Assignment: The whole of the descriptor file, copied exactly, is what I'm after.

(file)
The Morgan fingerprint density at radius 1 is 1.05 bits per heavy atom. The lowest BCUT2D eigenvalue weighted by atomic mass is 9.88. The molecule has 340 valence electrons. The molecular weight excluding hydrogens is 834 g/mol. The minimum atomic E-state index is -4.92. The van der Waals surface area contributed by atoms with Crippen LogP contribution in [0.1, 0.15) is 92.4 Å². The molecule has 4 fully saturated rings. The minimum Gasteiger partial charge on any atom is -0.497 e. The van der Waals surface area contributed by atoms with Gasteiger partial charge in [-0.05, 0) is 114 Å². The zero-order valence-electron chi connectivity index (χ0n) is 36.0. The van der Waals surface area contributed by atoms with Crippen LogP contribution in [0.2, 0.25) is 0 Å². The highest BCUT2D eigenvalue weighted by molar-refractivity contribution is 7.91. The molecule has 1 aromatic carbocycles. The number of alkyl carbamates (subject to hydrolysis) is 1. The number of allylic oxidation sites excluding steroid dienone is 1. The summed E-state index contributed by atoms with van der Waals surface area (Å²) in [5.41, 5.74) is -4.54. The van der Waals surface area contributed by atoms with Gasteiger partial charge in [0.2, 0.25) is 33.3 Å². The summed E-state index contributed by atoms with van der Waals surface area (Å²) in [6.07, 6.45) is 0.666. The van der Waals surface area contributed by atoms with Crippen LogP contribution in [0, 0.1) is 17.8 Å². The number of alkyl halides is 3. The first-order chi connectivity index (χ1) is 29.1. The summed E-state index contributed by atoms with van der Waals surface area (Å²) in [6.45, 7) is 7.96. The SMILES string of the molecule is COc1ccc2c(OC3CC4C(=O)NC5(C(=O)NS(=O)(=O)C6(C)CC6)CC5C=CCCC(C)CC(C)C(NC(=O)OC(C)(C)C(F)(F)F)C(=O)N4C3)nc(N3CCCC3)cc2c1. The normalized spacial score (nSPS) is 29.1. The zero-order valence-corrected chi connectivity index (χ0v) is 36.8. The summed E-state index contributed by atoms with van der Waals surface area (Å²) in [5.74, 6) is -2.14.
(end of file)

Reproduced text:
The Morgan fingerprint density at radius 1 is 1.05 bits per heavy atom. The lowest BCUT2D eigenvalue weighted by atomic mass is 9.88. The molecule has 340 valence electrons. The molecular weight excluding hydrogens is 834 g/mol. The minimum atomic E-state index is -4.92. The van der Waals surface area contributed by atoms with Crippen LogP contribution in [0.1, 0.15) is 92.4 Å². The molecule has 4 fully saturated rings. The minimum Gasteiger partial charge on any atom is -0.497 e. The van der Waals surface area contributed by atoms with Gasteiger partial charge in [-0.05, 0) is 114 Å². The zero-order valence-electron chi connectivity index (χ0n) is 36.0. The van der Waals surface area contributed by atoms with Crippen LogP contribution in [0.2, 0.25) is 0 Å². The highest BCUT2D eigenvalue weighted by molar-refractivity contribution is 7.91. The molecule has 1 aromatic carbocycles. The number of alkyl carbamates (subject to hydrolysis) is 1. The number of allylic oxidation sites excluding steroid dienone is 1. The summed E-state index contributed by atoms with van der Waals surface area (Å²) in [5.41, 5.74) is -4.54. The van der Waals surface area contributed by atoms with Gasteiger partial charge in [0.2, 0.25) is 33.3 Å². The summed E-state index contributed by atoms with van der Waals surface area (Å²) in [6.07, 6.45) is 0.666. The van der Waals surface area contributed by atoms with Crippen LogP contribution in [0, 0.1) is 17.8 Å². The number of alkyl halides is 3. The first-order chi connectivity index (χ1) is 29.1. The summed E-state index contributed by atoms with van der Waals surface area (Å²) in [6.45, 7) is 7.96. The SMILES string of the molecule is COc1ccc2c(OC3CC4C(=O)NC5(C(=O)NS(=O)(=O)C6(C)CC6)CC5C=CCCC(C)CC(C)C(NC(=O)OC(C)(C)C(F)(F)F)C(=O)N4C3)nc(N3CCCC3)cc2c1. The normalized spacial score (nSPS) is 29.1. The zero-order valence-corrected chi connectivity index (χ0v) is 36.8. The summed E-state index contributed by atoms with van der Waals surface area (Å²) in [5.74, 6) is -2.14.